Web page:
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"In my home there are few publications that we actually get hard copies of, but [Arms Control Today] is one and it's the only one my husband and I fight over who gets to read it first."

– Suzanne DiMaggio
Senior Fellow, Carnegie Endowment for International Peace
April 15, 2019
U.S. Takes New Stance on Some Issues at UN

Cole Harvey

The Obama administration’s voting record this year at the First Committee of the UN General Assembly marked a departure from the Bush administration in several key ballots. In other votes, however, the new administration’s vote was the same as its predecessor’s.

The First Committee is responsible for drafting resolutions on arms control and international security issues.

One of the shifts was on a resolution on disarmament submitted annually by Japan. The United States co-sponsored the 2009 version of the resolution. Under the Bush administration, the United States voted against the resolution every year.

Entitled “Renewed Determination Towards the Total Elimination of Nuclear Weapons,” the resolution endorses several prominent disarmament and nonproliferation measures, such as entry into force of the Comprehensive Test Ban Treaty (CTBT), the negotiation of a fissile material cutoff treaty (FMCT), and further nuclear arms reductions by Russia and the United States. It calls on states to consider reducing the operational status of nuclear weapons and “stresses the necessity of a diminishing role for nuclear weapons in security policies to minimize the risk that these weapons will ever be used.”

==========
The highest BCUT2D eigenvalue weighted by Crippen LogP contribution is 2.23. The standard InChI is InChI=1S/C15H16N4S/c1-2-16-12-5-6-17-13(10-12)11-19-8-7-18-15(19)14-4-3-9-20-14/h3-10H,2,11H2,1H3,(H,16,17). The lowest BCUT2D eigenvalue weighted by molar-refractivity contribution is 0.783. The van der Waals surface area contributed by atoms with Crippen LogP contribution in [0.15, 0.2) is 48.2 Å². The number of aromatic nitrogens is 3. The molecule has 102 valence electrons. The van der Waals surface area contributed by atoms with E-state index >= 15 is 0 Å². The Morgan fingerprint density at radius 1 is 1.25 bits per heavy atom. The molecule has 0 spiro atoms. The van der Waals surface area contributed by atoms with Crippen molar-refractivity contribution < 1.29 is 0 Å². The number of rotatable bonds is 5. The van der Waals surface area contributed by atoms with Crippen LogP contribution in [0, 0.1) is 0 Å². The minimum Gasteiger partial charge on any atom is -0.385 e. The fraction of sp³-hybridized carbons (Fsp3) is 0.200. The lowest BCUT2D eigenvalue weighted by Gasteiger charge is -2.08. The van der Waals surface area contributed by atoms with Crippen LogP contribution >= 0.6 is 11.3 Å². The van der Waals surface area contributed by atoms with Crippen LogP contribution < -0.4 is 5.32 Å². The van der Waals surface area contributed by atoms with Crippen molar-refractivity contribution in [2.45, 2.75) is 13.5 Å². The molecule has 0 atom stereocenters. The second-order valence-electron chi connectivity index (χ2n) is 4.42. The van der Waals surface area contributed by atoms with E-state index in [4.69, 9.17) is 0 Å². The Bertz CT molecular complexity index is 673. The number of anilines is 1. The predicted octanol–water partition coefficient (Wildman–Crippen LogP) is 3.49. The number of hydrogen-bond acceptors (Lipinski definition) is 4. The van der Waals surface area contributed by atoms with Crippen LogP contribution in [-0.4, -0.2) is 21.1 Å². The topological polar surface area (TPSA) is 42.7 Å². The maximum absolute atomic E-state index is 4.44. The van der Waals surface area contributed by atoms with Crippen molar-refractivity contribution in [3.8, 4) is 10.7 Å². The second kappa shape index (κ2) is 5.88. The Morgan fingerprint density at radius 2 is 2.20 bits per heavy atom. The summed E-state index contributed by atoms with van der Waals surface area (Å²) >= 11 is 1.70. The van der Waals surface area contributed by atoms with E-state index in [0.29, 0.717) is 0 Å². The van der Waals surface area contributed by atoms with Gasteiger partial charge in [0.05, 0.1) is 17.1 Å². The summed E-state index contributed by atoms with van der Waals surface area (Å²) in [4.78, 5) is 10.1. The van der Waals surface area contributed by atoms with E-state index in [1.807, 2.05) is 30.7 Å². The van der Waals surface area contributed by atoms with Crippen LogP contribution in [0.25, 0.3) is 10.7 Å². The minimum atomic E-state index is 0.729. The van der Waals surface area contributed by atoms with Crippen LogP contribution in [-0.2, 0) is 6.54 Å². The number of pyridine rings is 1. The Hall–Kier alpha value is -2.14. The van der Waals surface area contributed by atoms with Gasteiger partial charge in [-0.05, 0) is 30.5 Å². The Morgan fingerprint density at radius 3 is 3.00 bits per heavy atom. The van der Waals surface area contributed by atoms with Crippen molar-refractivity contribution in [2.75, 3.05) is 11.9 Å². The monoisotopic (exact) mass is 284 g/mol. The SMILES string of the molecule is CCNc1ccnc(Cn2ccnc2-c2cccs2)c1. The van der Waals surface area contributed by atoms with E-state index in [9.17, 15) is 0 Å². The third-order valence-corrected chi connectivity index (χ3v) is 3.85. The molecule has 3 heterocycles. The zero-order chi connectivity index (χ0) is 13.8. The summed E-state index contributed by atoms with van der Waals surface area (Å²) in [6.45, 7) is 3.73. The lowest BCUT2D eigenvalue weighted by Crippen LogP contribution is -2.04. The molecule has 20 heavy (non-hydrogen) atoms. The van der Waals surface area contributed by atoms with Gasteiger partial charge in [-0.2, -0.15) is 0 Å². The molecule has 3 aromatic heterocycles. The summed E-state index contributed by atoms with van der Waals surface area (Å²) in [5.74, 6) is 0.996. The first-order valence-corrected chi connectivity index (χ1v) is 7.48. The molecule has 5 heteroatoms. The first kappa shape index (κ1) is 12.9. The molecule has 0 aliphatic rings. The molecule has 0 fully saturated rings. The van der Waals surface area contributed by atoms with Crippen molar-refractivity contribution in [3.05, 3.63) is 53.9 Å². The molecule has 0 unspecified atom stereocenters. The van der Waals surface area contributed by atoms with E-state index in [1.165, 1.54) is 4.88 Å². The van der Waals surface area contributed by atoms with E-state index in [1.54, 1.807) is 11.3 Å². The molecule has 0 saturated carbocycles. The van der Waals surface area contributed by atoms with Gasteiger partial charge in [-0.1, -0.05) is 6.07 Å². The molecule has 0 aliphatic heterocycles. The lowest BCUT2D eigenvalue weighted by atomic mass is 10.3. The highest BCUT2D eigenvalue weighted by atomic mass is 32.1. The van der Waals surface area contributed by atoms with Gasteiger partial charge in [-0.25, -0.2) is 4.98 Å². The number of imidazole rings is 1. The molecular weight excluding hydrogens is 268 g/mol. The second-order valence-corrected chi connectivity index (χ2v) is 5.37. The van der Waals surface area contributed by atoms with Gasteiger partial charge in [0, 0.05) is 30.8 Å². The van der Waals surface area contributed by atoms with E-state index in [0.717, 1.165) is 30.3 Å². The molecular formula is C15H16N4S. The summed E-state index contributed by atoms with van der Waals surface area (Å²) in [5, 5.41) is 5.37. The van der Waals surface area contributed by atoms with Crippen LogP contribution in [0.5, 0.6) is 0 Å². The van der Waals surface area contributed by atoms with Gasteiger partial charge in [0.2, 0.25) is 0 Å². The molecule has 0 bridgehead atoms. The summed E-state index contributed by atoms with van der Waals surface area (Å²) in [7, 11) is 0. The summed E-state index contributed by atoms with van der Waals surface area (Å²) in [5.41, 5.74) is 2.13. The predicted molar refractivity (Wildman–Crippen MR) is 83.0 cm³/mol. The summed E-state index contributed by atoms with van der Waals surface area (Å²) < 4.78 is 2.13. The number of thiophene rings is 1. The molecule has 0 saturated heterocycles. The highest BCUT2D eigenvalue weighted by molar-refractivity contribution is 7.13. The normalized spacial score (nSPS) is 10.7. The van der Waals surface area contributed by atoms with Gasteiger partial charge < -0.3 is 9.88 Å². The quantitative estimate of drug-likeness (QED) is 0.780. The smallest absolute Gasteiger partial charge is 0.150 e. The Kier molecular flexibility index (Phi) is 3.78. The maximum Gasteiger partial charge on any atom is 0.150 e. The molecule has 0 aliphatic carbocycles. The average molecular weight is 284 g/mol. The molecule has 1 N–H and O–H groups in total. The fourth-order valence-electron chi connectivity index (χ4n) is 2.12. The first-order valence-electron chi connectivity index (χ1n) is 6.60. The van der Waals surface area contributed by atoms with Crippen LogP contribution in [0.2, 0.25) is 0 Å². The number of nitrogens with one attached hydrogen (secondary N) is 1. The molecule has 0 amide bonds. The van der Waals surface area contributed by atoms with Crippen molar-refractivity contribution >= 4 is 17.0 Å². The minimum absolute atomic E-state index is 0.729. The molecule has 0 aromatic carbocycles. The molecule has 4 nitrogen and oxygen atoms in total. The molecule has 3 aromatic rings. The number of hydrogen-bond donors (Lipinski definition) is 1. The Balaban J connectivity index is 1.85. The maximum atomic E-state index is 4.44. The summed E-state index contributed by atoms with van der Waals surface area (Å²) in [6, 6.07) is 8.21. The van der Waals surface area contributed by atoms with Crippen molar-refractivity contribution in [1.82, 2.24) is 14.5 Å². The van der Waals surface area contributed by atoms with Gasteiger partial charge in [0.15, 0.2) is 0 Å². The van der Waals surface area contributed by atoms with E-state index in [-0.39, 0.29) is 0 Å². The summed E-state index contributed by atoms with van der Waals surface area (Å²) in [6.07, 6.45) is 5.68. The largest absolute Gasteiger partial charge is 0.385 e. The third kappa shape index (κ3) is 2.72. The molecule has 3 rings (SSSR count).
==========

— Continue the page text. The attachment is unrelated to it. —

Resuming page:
The resolution also calls for the global application of International Atomic Energy Agency safeguards, including the stronger verification measures established in the 1997 Model Additional Protocol, and for universal adherence to the nuclear Nonproliferation Treaty (NPT).

The resolution was approved by a vote of 161-2, with eight abstentions. The two dissenters were India, which objected to language in the resolution calling on all states to join the NPT, and North Korea. China, France, Israel, and Pakistan were among those that abstained.